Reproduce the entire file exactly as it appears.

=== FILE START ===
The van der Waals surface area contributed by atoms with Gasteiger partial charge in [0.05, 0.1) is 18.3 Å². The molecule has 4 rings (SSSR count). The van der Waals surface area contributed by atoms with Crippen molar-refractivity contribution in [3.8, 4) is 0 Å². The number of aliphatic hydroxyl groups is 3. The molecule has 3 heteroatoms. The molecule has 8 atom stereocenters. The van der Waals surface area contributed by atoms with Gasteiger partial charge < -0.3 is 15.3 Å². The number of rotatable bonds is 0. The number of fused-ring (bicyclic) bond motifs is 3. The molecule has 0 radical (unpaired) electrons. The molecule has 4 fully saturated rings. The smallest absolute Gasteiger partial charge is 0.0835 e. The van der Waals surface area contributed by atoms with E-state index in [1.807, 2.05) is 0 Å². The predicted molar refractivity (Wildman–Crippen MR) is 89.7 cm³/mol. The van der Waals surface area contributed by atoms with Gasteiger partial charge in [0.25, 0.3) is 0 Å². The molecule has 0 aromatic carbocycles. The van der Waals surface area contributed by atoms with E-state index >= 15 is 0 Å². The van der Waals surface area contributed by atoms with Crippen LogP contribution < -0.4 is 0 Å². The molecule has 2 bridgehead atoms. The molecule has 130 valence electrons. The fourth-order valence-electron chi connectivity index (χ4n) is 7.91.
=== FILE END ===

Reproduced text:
The van der Waals surface area contributed by atoms with Gasteiger partial charge in [0.05, 0.1) is 18.3 Å². The molecule has 4 rings (SSSR count). The van der Waals surface area contributed by atoms with Crippen molar-refractivity contribution in [3.8, 4) is 0 Å². The number of aliphatic hydroxyl groups is 3. The molecule has 3 heteroatoms. The molecule has 8 atom stereocenters. The van der Waals surface area contributed by atoms with Gasteiger partial charge < -0.3 is 15.3 Å². The number of rotatable bonds is 0. The number of fused-ring (bicyclic) bond motifs is 3. The molecule has 0 radical (unpaired) electrons. The molecule has 4 fully saturated rings. The smallest absolute Gasteiger partial charge is 0.0835 e. The van der Waals surface area contributed by atoms with E-state index in [1.807, 2.05) is 0 Å². The predicted molar refractivity (Wildman–Crippen MR) is 89.7 cm³/mol. The van der Waals surface area contributed by atoms with Gasteiger partial charge in [0.25, 0.3) is 0 Å². The molecule has 0 aromatic carbocycles. The van der Waals surface area contributed by atoms with E-state index >= 15 is 0 Å². The van der Waals surface area contributed by atoms with Crippen LogP contribution < -0.4 is 0 Å². The molecule has 2 bridgehead atoms. The molecule has 130 valence electrons. The fourth-order valence-electron chi connectivity index (χ4n) is 7.91.